Iriarte saw Colombia’s history, as written by mainstream historiographers, as a series of meticulous lies:
The history of Colombia, narrated and interpreted by clownish aides whose barracks and headquarters are found above all in the academy, is an endless string of impostures and falsehoods, ably guided with astuteness and bad faith toward the ultimate aim of offering its followers eyeglasses that will present the world with the beautiful colors and happy perspective of Voltaire’s unforgettable Candide.
Scholarly history, he also said, “abdicates any critical role in order to dedicate itself with frenetic prudishness to the task of beatifying, absolving, and canonizing.” Iriarte’s own studied irreverence is apparent throughout his work, and he clearly took great pleasure in portraying those portions of Latin American history, which, being less flattering to the fondly held illusions of her citizens, have been left behind in favor of myths of nobility and grandeur. In an article published in Consigna in 1987, Iriarte described Latin America as “the empire of amnesia,” an amnesia reinforced by the interests of powers-that-be, both within the region and outside its borders.
Tropical Bestiary, like most of Iriarte’s work, is an attempt at an antidote to that lamentable amnesia. As Leonel Giraldo wrote in his prologue to the first edition, “We suffer from poor memory and from the deadly inheritance of a fate that marks us still.” It would be simplistic to say that Iriarte rescues only facts from the cutting-room floor, when, in fact, he gathers together a variety of materials, not all of which can be said to be strictly accurate, and adds to them his own imaginative embellishments. For Iriarte, popular historiography serves as a counterbalance to official accounts, and legends and rumors find their way into his versions, undifferentiated from verifiable events. The chronological arrangement of the text starts the reader off in the mists of the nineteenth century and brings her gradually, inexorably into the present (especially at the time of publication, when the last dictator in the book, Anastasio Somoza, had only been out of power seven years). The forgotten atrocities seem distant and comparatively harmless, belonging to the cruelty of another, less civilized era—only to become suddenly, disconcertingly contemporary. Tropical Bestiary insists that we confront that barbarity, however much history would like to look away.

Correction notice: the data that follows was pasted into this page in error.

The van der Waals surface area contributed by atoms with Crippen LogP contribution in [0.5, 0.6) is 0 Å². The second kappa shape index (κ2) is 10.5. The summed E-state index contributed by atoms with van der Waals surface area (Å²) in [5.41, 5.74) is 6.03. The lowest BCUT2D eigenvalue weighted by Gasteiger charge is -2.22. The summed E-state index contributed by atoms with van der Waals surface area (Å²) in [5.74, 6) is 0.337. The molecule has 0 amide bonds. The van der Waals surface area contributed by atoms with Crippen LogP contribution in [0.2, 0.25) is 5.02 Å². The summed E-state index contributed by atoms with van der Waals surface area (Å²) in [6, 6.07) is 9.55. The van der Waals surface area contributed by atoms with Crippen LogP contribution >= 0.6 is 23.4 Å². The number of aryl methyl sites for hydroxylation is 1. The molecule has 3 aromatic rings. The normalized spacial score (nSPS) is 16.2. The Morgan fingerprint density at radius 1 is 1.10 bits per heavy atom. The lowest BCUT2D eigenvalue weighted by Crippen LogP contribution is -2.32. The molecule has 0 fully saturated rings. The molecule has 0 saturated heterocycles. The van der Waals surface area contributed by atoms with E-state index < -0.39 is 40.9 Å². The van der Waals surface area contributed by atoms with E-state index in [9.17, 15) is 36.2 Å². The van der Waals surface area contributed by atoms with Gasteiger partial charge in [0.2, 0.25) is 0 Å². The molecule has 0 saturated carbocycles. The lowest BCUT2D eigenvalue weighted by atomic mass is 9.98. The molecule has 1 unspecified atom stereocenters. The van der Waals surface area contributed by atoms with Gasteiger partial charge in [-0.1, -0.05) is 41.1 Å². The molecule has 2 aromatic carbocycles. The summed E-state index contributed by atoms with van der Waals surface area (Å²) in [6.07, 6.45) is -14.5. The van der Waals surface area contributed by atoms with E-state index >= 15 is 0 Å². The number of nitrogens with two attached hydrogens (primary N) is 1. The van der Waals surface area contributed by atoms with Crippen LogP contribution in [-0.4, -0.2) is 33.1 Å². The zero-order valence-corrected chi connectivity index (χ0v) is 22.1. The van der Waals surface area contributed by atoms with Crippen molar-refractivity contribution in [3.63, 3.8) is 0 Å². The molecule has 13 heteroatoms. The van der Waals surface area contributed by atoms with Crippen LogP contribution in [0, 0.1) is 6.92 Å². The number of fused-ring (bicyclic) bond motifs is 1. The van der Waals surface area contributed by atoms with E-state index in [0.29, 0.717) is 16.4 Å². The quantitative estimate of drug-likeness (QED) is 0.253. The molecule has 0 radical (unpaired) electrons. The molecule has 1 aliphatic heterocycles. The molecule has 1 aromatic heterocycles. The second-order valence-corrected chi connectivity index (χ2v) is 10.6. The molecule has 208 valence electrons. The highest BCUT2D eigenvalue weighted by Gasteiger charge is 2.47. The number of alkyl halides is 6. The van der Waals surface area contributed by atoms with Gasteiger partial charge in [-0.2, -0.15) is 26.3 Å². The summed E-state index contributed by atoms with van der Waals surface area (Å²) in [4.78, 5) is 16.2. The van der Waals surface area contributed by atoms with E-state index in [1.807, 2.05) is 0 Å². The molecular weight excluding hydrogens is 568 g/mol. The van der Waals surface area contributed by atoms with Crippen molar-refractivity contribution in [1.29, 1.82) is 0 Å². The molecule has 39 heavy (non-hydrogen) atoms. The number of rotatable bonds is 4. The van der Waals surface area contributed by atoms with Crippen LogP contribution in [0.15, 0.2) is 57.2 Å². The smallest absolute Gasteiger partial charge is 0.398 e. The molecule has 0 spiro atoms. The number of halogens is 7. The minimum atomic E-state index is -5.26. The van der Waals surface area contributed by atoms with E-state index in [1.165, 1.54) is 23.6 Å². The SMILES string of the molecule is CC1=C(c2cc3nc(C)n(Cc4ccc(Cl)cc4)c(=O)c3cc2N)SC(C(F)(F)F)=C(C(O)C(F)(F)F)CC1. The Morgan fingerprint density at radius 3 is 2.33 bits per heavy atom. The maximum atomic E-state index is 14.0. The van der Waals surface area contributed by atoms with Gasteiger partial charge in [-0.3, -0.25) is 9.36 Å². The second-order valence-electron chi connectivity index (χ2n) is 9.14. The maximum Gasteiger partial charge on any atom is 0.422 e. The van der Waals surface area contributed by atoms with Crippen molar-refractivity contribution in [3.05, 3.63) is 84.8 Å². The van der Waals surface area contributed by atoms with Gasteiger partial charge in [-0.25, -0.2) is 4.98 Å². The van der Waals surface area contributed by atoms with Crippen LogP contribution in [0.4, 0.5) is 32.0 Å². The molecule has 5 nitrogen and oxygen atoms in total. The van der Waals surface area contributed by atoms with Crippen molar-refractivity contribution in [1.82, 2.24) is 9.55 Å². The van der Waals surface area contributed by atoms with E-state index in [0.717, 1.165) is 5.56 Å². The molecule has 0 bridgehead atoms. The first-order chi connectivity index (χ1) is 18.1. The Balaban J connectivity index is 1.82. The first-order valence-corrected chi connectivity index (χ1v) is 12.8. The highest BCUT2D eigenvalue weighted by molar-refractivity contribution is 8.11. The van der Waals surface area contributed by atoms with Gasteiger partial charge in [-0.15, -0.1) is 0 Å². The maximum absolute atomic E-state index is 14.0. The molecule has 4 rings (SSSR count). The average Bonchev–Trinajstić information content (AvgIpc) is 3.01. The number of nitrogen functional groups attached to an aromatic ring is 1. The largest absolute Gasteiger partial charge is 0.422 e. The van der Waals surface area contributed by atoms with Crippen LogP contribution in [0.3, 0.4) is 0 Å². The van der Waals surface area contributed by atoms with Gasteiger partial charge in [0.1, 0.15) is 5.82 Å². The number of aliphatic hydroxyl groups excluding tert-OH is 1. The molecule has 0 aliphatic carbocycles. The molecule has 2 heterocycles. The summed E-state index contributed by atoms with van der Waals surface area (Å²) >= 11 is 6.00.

Andrea Rosenberg translates from the Spanish and Portuguese. She can be reached at andrea.rosenberg AT gmail.com.
image credit: invisible consequential
Read More on this Subject:
More from The Quarterly Conversation:
- From Tropical Bestiary: Dictator Chronicles by Alfredo Iriarte In Tropical Bestiary: Dictator Chronicles, Colombian author Alfredo Iriarte wrote hilarious, grotesque biographies of nine Latin American dictators. The following chapter narrates the heartwarming tale of Bolivian dictator Mariano Melgarejo and his equine sidekick Holofernes. A profile of Alfredo Iriarte can be found here in the current issue of The...
- Story, History, or Historia? In Mexico, José Emilio Pacheco's The Battles in the Desert is read by everyone from rock stars to high school students. In it, they find such typically Mexican concerns as memory, history, and national identity in a multicultural society. Elizabeth Wadell discusses how, for American readers, these matters don't sound...
Related posts brought to you by Yet Another Related Posts Plugin.
Read more articles by Andrea Rosenberg